Light FM, the brainchild of front-man Josiah Mazzaschi—who started the band while living in Chicago but has since re-located to Los Angeles—played the hell out of their new self-released record Let Their Be Light FM, which was not a surprise but was an impressive feat seeing as Mazzaschi only recently solidified his backing band, having played all of the instruments himself during the album’s recording. The five-piece, who have only played together for a few shows, were unbelievably tight, and seemed completely comfortable (albeit hot and maybe a little sweaty) playing underneath Spaceland’s multi-colored lights.

Speeding things up early on with totally radio-ready anthem “Friends Aren’t Friends,” Mazzaschi set a cheerful tone for the show, letting the lyrics fly over the crowd, who bopped along in that way only the driving melody of a pop song can make you bop (particularly one man in the front, the aforementioned Converse dancer, who perhaps bopped along harder than the rest of the crowd). Following “Friends Aren’t Friends” with “Black Magic Marker” from the band’s previous album, the crowd began to sing along and I realized, suddenly, that this was one of this first shows I’ve been to in a while where it seemed as though everyone in the venue was actually watching the band play with rapt attention, not looking around for people they might recognize, drunkenly making puppy eyes at a cute lady or gentleman, or some similar pursuit of the only semi-connected reveler. Each song jammed along harder than the last, and the combination of Sophia Male’s spacey, happy-go-lucky pop synths; Mazzaschi’s high, classic indie rock vocals; Nicole Fiorentino’s tight bass; and Byron Reynolds’ near-perfect drums, made for one of the best pop shows I’ve seen in a long time.

The polished performance combined with Mazzaschi’s casual stage presence, singing each song flawlessly and giggling while talking to the crowd, made it feel as though Spaceland was filled with his entire family and closest friends, while also feeling like we were in the presence of a band that really knew its stuff. The performance seemed incredibly earnest despite the musicians’ obvious mastery of their craft—which often leads to musicians coming off as disaffected and their performance seeming off-the-cuff and careless. Instead, Light FM revealed themselves as the best kind of band to see live—genuinely talented and committed to playing their songs well, but also fun and filled with youthful energy. It was clear that all five members of Light FM put their hearts into it, and the crowd certainly did the same. All you had to do to was look towards the front row, where you would find the most enthusiastic pair of dancing Converse in all of Los Angeles.

—Maud Deitch
- LA Record


2004 debut "This is the Beginning of My Golden Age" Electronic Battleship records/ Minty Fresh records.

Songs have been played on Chicago's Q101, WLUW, 93XRT, Los Angeles's KCRW, Indie 103.1, and KROQ. Tracks have been placed on the WB's, One Tree Hill, MTV's, "The Hills", ABC's Wildfire, and Life as We Know It.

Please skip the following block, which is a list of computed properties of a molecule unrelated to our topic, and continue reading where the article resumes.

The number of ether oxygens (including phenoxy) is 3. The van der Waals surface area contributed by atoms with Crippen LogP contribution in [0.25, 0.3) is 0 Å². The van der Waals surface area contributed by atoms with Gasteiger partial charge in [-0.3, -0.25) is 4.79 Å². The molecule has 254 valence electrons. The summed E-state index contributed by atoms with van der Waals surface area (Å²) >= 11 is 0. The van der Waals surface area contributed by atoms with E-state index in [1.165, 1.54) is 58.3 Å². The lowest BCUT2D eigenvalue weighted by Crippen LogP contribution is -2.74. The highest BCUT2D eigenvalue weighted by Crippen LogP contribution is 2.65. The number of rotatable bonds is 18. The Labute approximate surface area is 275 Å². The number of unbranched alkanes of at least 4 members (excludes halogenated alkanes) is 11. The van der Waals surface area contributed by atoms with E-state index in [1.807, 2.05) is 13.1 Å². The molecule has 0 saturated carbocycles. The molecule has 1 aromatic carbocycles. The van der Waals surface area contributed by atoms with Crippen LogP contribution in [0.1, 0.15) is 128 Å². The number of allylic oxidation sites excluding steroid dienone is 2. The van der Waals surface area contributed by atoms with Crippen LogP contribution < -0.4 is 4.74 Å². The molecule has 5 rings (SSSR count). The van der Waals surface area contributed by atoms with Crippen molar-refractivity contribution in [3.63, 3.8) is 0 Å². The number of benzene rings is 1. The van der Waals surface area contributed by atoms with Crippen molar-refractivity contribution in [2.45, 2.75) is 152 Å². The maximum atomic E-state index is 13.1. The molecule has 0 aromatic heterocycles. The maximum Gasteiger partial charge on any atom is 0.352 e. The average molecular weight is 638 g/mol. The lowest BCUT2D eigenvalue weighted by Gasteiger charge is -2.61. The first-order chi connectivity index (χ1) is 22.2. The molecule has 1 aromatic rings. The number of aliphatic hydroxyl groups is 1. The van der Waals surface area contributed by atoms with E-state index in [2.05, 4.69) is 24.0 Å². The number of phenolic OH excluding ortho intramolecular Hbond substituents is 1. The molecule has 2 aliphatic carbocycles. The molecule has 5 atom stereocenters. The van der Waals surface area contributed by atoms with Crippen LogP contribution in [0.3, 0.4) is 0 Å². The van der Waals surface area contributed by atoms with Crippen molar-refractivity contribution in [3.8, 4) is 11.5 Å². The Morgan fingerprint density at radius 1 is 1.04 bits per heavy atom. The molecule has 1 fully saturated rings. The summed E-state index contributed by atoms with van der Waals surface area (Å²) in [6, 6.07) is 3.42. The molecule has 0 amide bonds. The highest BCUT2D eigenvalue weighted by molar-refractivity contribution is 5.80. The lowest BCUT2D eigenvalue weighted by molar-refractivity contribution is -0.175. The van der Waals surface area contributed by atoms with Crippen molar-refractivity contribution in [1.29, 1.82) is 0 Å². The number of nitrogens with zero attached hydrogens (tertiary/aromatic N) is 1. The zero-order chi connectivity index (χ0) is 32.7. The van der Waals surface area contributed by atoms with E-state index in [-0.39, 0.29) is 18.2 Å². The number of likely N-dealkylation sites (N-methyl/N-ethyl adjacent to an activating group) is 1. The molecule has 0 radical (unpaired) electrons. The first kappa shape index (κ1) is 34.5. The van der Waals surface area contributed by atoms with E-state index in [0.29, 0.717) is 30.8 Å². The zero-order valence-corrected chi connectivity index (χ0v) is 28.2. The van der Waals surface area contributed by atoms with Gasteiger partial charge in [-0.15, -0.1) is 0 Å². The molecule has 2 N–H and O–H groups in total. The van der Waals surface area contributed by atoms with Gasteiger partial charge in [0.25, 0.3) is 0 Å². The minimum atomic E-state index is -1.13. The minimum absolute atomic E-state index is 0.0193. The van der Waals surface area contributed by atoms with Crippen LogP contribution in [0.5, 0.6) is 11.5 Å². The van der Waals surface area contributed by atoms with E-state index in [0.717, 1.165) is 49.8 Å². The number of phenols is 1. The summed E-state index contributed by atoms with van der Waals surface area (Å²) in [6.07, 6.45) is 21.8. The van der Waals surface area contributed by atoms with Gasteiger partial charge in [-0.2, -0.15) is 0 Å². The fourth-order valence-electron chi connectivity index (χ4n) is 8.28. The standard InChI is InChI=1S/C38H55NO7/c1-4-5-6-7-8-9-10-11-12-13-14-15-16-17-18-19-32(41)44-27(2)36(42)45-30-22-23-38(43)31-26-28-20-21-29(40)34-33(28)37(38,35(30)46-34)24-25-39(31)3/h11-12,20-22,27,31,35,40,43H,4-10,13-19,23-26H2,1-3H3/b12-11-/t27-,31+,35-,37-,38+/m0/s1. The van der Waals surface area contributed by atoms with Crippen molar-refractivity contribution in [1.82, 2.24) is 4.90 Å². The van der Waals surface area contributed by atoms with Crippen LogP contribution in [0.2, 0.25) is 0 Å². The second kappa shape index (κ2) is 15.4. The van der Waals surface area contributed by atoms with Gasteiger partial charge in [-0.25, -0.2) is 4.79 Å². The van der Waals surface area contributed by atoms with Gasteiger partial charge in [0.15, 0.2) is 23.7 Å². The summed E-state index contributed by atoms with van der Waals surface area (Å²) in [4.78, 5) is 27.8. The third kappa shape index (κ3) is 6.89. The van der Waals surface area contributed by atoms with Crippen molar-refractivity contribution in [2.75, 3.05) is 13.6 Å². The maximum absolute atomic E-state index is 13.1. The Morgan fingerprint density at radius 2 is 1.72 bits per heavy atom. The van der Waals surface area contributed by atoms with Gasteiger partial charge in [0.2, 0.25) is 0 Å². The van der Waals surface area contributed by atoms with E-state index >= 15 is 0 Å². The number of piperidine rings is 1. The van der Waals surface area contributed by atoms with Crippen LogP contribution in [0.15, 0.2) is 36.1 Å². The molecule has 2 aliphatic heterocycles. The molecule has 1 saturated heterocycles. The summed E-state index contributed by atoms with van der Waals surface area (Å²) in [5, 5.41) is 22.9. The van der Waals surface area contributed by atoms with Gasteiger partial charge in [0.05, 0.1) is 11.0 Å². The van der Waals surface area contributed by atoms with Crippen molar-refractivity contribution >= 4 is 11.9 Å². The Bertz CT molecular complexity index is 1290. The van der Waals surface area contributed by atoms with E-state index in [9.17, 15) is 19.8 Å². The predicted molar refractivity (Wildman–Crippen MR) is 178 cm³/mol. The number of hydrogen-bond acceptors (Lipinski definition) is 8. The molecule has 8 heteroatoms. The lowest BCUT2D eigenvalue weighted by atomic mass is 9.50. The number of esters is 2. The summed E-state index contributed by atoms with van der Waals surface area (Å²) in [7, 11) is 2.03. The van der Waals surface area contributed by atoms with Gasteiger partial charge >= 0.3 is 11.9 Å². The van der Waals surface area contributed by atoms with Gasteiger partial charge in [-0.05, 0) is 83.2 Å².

2007 "Save the Drama EP" Moonboot records/ Minty Fresh
Songs have been aired on L.A.'s Indie 103.1, and KROQ. Check out the Tripwire review in our press section. Music placed on MTV's, "How's Your News".

2008 Black Magic Marker released 10/24/08 on Devil in the Woods/ Nocturnal Records. Songs featured on Fox's "Dollhouse", and the CW's "Gossip Girl". Interviewed on "Locals Only" KROQ, received airplay on the BBC, NME radio, Virgin France, Indie 103.1, and KROQ.

2009 "Let There Be Light FM" third full length album. Label: to be determined.



Born in the clutches of art school angst and bitter Chicago winters, Light FM began as a beacon of hope for song writer Josiah Mazzaschi ­ a poppy bouquet of cheerful songs with meaningful yet dark lyrics heavy on retro synths and grand orchestration. Quickly gaining a name in the Chicago indie music scene as one of Chicago's most promising new bands and being compared to The Cars, The Cure, Pink Floyd and The Rentals. Light FM's first release, "This is the Beginning of my Golden Age" was heralded as "the post-punk antidote to radio's latest disease" (Time Out), a band that "pushes the bounds of sonic experimentation while at the same time making their songs catchy and accessible." (Daily Herald)

When Light FM moved to LA and released "Black Magic Marker" on Devil in The Woods Records, the band's accessibility, emotional depth and high production value soon attracted popular Hollywood shows like "Gossip Girl", "The Hills", "The Dollhouse", and "One Tree Hill". Returning to his indie roots, Mazzaschi is currently self-releasing his third album, aptly titled "Let There be Light FM" ­ with the promotional support of Myspace Records "Friends and
Family" program. Full of "sticky melodies, crunchy, fuzzed-out guitars and synths on steroids" ( Light FM is returning to the stage with a residency at Spaceland in LA in October, also sporting a new lineup. After playing SXSW, the band took a break and regrouped with bassist/singer Nicole Fiorentino (Veruca Salt, Spinerette), drummer Byron Reynolds (Sea Wolf, Everest, Possom Dixon), and keyboardist/singer Sophia Male. "Let There Be Light FM" will be available on iTunes October 13, 2009.